All forward-looking statements speak only as of the date of this report and are expressly qualified in their entirety by the cautionary statements in this paragraph and elsewhere in this report. Other than as required under the securities laws, we do not assume a duty to update these forward-looking statements, whether as a result of new information, subsequent events or circumstances, changes in expectations or otherwise.

 

ITEM 3. QUANTITATIVE AND QUALITATIVE DISCLOSURES ABOUT MARKET RISK

 

Commodity Price Risk

 

The price we receive for our oil and natural gas production heavily influences our revenue, profitability, access to capital and future rate of growth. Crude oil and natural gas are commodities and, therefore, their prices are subject to wide fluctuations in response to relatively minor changes in supply and demand. Historically, the markets for oil and natural gas have been volatile, and these markets will likely continue to be volatile in the future. The prices we receive for our production depend on numerous factors beyond our control. Our revenues during the three and six months ended June 30, 2012 and June 30, 2011 generally have increased or decreased along with any increases or decreases in crude oil or natural gas prices, but the exact impact on our income is indeterminable given the variety of expenses associated with producing and selling crude oil and natural gas that also increase and decrease along with crude oil and natural gas prices.

 

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We entered into a facility with MBL on February 10, 2012 that requires us to enter into commodity derivative instruments for each month of the 36-month period following the date on which each such hedge agreement is executed, the notional volumes for which when aggregated with other commodity swap agreements and additional fixed-price physical off-take contracts then in effect, as of the date such instrument is executed, is not less than 50%, nor greater than 90%, of the reasonably anticipated projected production from our proved developed producing reserves. We intend to use of these commodity derivative instruments as a means of managing our exposure to price changes in the future. For additional discussion, see Item 2. Management’s Discuss and Analysis of Financial Condition and Results of Operations — Liquidity and Capital Resources — Macquarie Credit Facility above.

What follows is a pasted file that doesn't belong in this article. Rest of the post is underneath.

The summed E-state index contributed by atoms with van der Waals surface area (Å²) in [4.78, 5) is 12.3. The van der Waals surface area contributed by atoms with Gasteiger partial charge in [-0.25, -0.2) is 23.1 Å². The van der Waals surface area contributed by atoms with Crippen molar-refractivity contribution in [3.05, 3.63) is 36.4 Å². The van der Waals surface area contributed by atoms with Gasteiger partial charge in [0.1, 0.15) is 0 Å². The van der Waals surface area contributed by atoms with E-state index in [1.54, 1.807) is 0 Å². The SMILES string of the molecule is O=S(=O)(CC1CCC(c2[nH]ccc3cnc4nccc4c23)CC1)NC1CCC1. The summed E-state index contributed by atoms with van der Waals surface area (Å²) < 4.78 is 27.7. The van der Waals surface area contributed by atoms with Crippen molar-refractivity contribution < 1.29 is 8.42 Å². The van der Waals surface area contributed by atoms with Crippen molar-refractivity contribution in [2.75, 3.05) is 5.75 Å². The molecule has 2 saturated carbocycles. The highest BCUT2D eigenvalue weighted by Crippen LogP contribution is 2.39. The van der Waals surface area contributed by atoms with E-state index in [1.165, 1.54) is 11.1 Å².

Interest Rate Risk

 

As of June 30, 2012, we had borrowed $15 million under Tranche A and $3,030,730 under Tranche B under our credit facility.

 

Our credit facility with MBL subjects us to interest rate risk on borrowings. The credit facility allows us to fix the interest rate of borrowings under it for all or a portion of the principal balance for a period up to six months. To the extent the interest rate is fixed, interest rate changes affect the instrument’s fair market value but do not impact results of operations or cash flows. Conversely, for the portion of our borrowings that has a floating interest rate, interest rate changes will not affect the fair market value but will impact future results of operations and cash flows.

 

ITEM 4. CONTROLS AND PROCEDURES

 

Under the supervision and with the participation of our management, including our Chief Executive Officer and Chief Financial Officer, we conducted an evaluation of our disclosure controls and procedures, as such term is defined under Rules 13a-15(e) or 15d-15(e) promulgated under the Exchange Act, as of the end of the period covered by this report. Based on this evaluation, our Chief Executive Officer and Chief Financial Officer concluded that our disclosure controls and procedures are effective.

 

There have been no changes (including corrective actions with regard to significant deficiencies of material weaknesses) in our internal control over financial reporting that occurred during our most recently completed fiscal quarter that have materially affected, or are reasonably likely to materially affect, our internal control over financial reporting.